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1. Journal of the Society of Christian Ethics: Volume > 32 > Issue: 2
Preface
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selected essays
2. Journal of the Society of Christian Ethics: Volume > 32 > Issue: 2
Patrick T. McCormick Reading Isaac's Sacrifice as an Antiwar Parable
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Modern readers appalled by Abraham's unquestioning obedience to a divine command to slaughter his son on the altar of sacrifice readily and repeatedly comply with governmental calls to sacrifice their own and others' children on the battlefield. But the God who interrupts the sacrifice of Isaac awakens Abraham and modern readers from the idolatrous nightmare of a patriotism that commands and blesses the sacrificial slaughter of our children.
3. Journal of the Society of Christian Ethics: Volume > 32 > Issue: 2
Daniel H. Weiss Direct Divine Sanction, the Prohibition of Bloodshed, and the Individual as Image of God in Classical Rabbinic Literature
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This essay explores classical rabbinic literature's understanding of the prohibition of bloodshed alongside its understanding that "the image of God" corresponds to the physically embodied individual. This conception generates radical implications so that, apart from the narrow instance of a direct aggressor with intent to kill or rape, it is never legitimate to cause the death of any person, even in pursuit of a supposed "greater good." While notions of war and execution are retained in principle, the requirement of direct divine sanction for such actions neutralizes them in practice, removing them from the domain of human judgment and justification.
4. Journal of the Society of Christian Ethics: Volume > 32 > Issue: 2
Dan Cantey Can the Christian Serve in the Military?: A Veteran Reflects on the Commensurability of the Christian Life and the Military Ethic
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To what extent is the Christian ethic, in its varied interpretations, commensurable with the experience of military life, including war? In addressing this question, I sketch two contrasting visions of the Christian faith, abolition and perdurance. My discussion of the two types emphasizes their concepts of the Christian ethic with attention to the question of military service and combat. It also offers theological rationales that provide a deeper understanding of the two alternatives. I conclude by siding with the perdurantist position while taking note of an important lesson learned from the abolitionist type.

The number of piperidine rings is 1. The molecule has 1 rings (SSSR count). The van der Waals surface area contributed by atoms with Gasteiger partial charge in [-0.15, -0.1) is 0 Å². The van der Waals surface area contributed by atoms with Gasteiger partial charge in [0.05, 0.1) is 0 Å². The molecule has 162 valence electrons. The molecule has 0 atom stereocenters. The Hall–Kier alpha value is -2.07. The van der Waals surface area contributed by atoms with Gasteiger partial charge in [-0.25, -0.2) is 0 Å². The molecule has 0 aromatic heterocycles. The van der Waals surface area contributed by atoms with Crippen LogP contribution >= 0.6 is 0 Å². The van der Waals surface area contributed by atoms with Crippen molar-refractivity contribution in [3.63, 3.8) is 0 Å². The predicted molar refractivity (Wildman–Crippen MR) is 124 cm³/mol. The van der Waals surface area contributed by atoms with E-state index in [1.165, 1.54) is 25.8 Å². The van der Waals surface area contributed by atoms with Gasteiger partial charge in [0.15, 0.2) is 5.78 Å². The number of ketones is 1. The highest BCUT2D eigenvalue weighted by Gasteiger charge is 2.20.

5. Journal of the Society of Christian Ethics: Volume > 32 > Issue: 2
Warren Kinghorn Combat Trauma and Moral Fragmentation: A Theological Account of Moral Injury
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Moral injury, the experience of having acted (or consented to others acting) incommensurably with one's most deeply held moral conceptions, is increasingly recognized by the mental health disciplines to be associated with postcombat traumatic stress. In this essay I argue that moral injury is an important and useful clinical construct but that the phenomenon of moral injury beckons beyond the structural constraints of contemporary psychology toward something like moral theology. This something, embodied in specific communal practices, can rescue moral injury from the medical model and the means—end logic of techne and can allow for truthful, contextualized narration of and healing from morally fragmenting combat experiences.
6. Journal of the Society of Christian Ethics: Volume > 32 > Issue: 2
Hoon Choi Brothers in Arms and Brothers in Christ?: The Military and the Catholic Church as Sources for Modern Korean Masculinity